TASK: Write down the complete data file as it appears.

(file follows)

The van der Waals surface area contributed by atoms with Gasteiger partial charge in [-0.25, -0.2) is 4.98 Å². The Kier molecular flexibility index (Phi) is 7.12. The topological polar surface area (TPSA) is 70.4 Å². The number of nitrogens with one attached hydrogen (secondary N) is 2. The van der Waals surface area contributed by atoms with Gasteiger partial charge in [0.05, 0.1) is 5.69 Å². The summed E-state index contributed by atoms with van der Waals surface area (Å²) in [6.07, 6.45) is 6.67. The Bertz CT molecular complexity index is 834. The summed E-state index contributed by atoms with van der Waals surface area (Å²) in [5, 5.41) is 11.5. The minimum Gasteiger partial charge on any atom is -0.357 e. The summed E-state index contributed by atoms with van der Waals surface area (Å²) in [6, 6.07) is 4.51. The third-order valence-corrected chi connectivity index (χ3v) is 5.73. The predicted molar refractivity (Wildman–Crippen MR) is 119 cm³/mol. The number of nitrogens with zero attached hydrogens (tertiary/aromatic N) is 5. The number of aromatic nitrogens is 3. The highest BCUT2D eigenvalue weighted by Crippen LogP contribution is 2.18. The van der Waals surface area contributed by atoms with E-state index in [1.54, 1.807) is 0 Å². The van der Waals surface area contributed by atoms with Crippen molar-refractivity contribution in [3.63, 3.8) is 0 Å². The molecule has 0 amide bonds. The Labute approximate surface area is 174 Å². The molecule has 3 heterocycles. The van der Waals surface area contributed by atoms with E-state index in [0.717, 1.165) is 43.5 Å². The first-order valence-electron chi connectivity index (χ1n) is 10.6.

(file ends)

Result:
The van der Waals surface area contributed by atoms with Gasteiger partial charge in [-0.25, -0.2) is 4.98 Å². The Kier molecular flexibility index (Phi) is 7.12. The topological polar surface area (TPSA) is 70.4 Å². The number of nitrogens with one attached hydrogen (secondary N) is 2. The van der Waals surface area contributed by atoms with Gasteiger partial charge in [0.05, 0.1) is 5.69 Å². The summed E-state index contributed by atoms with van der Waals surface area (Å²) in [6.07, 6.45) is 6.67. The Bertz CT molecular complexity index is 834. The summed E-state index contributed by atoms with van der Waals surface area (Å²) in [5, 5.41) is 11.5. The minimum Gasteiger partial charge on any atom is -0.357 e. The summed E-state index contributed by atoms with van der Waals surface area (Å²) in [6, 6.07) is 4.51. The third-order valence-corrected chi connectivity index (χ3v) is 5.73. The predicted molar refractivity (Wildman–Crippen MR) is 119 cm³/mol. The number of nitrogens with zero attached hydrogens (tertiary/aromatic N) is 5. The number of aromatic nitrogens is 3. The highest BCUT2D eigenvalue weighted by Crippen LogP contribution is 2.18. The van der Waals surface area contributed by atoms with E-state index in [1.54, 1.807) is 0 Å². The van der Waals surface area contributed by atoms with Crippen molar-refractivity contribution in [3.63, 3.8) is 0 Å². The molecule has 0 amide bonds. The Labute approximate surface area is 174 Å². The molecule has 3 heterocycles. The van der Waals surface area contributed by atoms with E-state index in [0.717, 1.165) is 43.5 Å². The first-order valence-electron chi connectivity index (χ1n) is 10.6.